- Moon Duo »
Having started Moon Duo three years ago as a sideline from the 'day job' with Wooden Shjips, Ripley Johnson and Sanae Yamada have created a monster of their own that's managed to stand on its own two feet without constantly referencing the San Franciscan four-piece. Last year's excellent Mazes long player firmly established them as a force to be reckoned with, and while their live shows may be few and far between, they're mostly memorable affairs all the same.
What that does mean is more of the same rather than any kind of wheel reinvention from Circles. After all, if it isn't broken then why fix it? And to be fair, Moon Duo have mastered their own specific formula to a tee. Indeed from the outset, there is a familiar feel to its hypnotic grooves. Opener and lead single 'Sleepwalker' bears many similarities to Wooden Shjips' 'We Ask You To Ride', its lolloping mantra almost mimicking the latter's same insistent demeanour.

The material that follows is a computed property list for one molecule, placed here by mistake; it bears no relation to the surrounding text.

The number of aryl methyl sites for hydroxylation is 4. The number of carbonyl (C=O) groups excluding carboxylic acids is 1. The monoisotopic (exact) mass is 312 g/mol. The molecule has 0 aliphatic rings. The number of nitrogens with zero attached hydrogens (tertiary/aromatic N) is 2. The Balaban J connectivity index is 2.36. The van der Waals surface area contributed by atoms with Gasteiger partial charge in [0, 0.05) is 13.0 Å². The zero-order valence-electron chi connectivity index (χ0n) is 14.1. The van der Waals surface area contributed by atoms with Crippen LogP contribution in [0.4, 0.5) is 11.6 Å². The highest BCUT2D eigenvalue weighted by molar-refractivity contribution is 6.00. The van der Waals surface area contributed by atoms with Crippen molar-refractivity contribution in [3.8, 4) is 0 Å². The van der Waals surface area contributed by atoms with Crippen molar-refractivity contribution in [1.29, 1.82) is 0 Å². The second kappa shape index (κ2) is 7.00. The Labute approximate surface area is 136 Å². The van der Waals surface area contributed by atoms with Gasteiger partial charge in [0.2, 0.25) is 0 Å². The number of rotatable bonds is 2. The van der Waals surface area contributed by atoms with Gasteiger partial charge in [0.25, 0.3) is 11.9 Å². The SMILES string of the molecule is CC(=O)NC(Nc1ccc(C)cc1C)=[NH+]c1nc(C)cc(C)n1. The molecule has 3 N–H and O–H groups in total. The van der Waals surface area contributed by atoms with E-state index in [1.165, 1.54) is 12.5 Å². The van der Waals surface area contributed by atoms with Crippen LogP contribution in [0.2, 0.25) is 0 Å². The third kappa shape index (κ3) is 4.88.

And so it continues throughout Circles nine pieces, each one flowing into the next like a meandering psychedelic jigsaw. "I can see" intones Johnson on one of the record's more decipherable lyrics during the song of the same name while Yamada's swirling drones reverberate in the foreground. 'I Been Gone' too strolls by at a slightly more rapid pace, gathering momentum towards its epic final third as Johnson's vocal becomes a passing sigh.
Elsewhere, a glass or two is raised to the memory of Spacemen 3 ('Circles') and Loop ('Dance Pt 3'), arguably two of Ripley Johnson's biggest influences in both this and his other band. In the case of 'Dance Pt 3', there's a danceable playfulness not often present on the rest of Circles that perhaps indicates one direction Moon Duo should consider investigating further in the future. Meanwhile, 'Sparks' could be The Dandy Warhols had they relocated to the West Coast of America in their younger days.
Closing with the mammoth 'Rolling Out' which breaks the eight minutes barrier and some, Circles revels in its consistency if nothing else, and while the element of surprise is something one is unlikely to be greeted with by a Moon Duo record, they make business as usual seem like an enjoyable pastime rather than a laborious chore.